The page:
Work environment in the private sector


Al-Watan newspaper

THE voice of Saudi employees in the private sector is rising and their pleas are repeated time and again.

A few days ago, a large number of Saudi employees jointly urged the private sector through Twitter to respond positively to the royal decree that granted public servants with allowances to offset the rising cost of living.

Some private companies have already announced cost of living allowances to their employees in response to the royal decree while workers in other firms expect they would follow suit. The hashtag urging the private sector to give the inflation allowance has become the most popular on social media networks.

Now the question is why many companies do not support their employees by granting cost of living allowances, even by handing them a small amount like SR500. Are these private companies running at deficit? I don't think it was because of fiscal deficits. On the other hand, it has to do with the companies' reluctance to accommodate Saudis by giving them a working atmosphere that protects their rights, including salary increases.

Ongoing economic changes in the country demand increased employment of Saudis in the private sector, which needs to develop a work environment that suits the citizens, who consider many things other than a good salary before taking up jobs. They should get the feeling that they are welcome in the private sector, and companies want to employ them to make use of their skills rather than using them as a number to fill the Nitaqat quota.

The hashtag reaffirms the poor condition of the Saudi employees in the private sector, which grew from bad to worse. Instead of becoming a parallel actor to the public sector competing with irresistible terms and advantages to attract Saudi employees, like in China, America and South Korea, we see the working atmosphere in private companies in the Kingdom as the worst forcing citizens to run away from the sector.

Recent reports of the Ministry of Labor and Social Development indicate that the employment rate of Saudis in the private sector dropped by 37 percent in 2016 compared to the previous year, which means most Saudis are reluctant to work for the private sector.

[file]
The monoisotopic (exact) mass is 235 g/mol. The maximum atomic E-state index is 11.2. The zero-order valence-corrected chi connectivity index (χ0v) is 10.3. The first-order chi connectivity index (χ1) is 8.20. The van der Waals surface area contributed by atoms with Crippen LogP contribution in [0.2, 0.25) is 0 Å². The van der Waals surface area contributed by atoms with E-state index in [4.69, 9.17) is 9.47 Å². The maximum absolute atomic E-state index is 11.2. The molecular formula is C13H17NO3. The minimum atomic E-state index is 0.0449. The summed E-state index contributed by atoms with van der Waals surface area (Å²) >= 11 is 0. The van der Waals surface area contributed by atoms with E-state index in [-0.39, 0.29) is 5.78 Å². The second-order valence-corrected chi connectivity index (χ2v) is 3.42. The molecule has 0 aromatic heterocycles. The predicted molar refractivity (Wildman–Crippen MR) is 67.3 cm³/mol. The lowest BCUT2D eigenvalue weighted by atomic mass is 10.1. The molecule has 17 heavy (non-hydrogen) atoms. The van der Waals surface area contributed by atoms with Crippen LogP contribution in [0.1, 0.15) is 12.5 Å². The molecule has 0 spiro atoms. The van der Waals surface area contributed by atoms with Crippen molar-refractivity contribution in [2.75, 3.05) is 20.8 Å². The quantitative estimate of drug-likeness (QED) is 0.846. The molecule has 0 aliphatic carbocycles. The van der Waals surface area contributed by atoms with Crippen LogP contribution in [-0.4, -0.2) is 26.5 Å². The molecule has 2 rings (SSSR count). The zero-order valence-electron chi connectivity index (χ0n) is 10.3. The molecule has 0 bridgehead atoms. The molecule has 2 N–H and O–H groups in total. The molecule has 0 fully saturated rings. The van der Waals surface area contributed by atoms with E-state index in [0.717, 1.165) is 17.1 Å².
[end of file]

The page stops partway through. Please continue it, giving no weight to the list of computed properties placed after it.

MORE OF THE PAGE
The main reason for this situation is the private sector's failure to create a suitable work environment. Article 77 of the Labor Law is another reason as many companies have misused this article to retrench Saudi employees arbitrarily, without giving valid reasons.

The private sector has also failed to comply with the rules and regulations of the Labor and Social Development Ministry, where a married female Saudi employee is entitled to health insurance for her as well all members of her family, including husband even if he is a government employee. Many companies do not provide health insurance even to the children of their female employees in flagrant violations of the ministry's regulations.

Some people say Saudis are not qualified to work in the private sector. Actually, Saudi Arabia has invested a lot of money and efforts to enhance the technical skills of its citizens, but qualified Saudis who seek jobs in the private sector do not find themselves in a position to compete with foreigners, especially when we compare them with the citizens of some Gulf countries.

Saudi employees who work in the private sector receive low salaries. Their average monthly salary is SR6,500, compared to SR15,500 received by citizens in other Gulf countries. For these reasons, Saudi employees do not prefer to work in the private sector.

Finally, I would like to emphasize that the Ministry of Labor and Social Development has a great responsibility to review its strategy of employment in the private sector. It has to set out an executive plan with a timetable and performance indicators. The ministry also should impose strict penalties on anyone who violates its regulations.